by Michael Shorb
Struck, the arteries lose eloquence.
Even the hooded man shudders.
Tributaries of power and change
Spill from the vented block
To the stage of statehood.
Ignorance in brown fields abides.
Disrupted elements congeal
Across the silent morning.
Tell me how your God works, scholar.
If he were the snow alone,
focused into concentration,
How should the unsightly,
Body of His Spokesman twitch
To a halt before the multitudes?
He answers: how natural to see enlightened
Men court death, appropriate he who loves
The tree should follow, standing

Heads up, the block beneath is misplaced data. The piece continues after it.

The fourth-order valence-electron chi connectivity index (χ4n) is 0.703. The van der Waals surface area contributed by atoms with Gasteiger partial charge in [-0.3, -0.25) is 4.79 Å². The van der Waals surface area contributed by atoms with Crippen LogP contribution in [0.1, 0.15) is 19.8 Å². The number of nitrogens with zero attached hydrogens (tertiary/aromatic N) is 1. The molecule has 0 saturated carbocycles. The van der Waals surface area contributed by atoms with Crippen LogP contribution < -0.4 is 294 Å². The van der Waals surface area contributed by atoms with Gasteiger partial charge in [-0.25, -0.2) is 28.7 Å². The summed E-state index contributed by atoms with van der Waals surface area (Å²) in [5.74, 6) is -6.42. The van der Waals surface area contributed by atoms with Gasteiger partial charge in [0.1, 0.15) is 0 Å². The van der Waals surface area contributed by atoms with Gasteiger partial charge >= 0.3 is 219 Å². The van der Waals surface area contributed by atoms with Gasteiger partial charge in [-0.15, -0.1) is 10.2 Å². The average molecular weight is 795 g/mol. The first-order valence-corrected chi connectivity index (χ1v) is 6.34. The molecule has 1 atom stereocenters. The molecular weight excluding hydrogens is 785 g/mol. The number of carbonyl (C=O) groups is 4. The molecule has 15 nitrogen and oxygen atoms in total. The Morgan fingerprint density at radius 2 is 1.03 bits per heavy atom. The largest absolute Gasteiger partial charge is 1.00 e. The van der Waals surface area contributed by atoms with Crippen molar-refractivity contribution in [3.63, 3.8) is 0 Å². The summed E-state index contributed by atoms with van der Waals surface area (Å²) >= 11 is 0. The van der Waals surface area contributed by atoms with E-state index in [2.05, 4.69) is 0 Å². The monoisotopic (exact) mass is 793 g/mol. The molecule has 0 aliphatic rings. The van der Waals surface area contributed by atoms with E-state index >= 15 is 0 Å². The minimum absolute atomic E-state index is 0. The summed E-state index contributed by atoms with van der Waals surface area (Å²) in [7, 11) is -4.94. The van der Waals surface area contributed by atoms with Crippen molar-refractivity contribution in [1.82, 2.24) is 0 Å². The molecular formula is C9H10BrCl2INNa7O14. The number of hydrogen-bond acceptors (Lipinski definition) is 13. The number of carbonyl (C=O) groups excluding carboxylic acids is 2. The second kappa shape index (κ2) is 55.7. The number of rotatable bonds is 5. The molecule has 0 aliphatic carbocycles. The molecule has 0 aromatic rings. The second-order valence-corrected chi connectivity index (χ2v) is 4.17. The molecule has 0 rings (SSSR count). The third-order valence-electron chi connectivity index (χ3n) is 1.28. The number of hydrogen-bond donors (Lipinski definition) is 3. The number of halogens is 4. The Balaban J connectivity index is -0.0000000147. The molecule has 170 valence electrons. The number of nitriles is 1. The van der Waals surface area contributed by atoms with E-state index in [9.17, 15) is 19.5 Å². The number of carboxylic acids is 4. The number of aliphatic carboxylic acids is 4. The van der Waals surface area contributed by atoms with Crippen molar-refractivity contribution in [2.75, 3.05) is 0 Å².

A still, short time among its
Fallen leaves, hastening
To the root.
And here within this peace
There is no fuel for sorrow.
Flaws that mire
Life exist only in outer rings of ages,
Where the feint and storm of empire
where brittle destinies
Michael Shorb’s work reflects an abiding interest in myth, history, and the lyrical form, as well as a satirical focus on present day trends and events. His poems have appeared in over 100 magazines and anthologies, including The Nation, The Sun, Michigan Quarterly Review, and Queen’s Quarterly.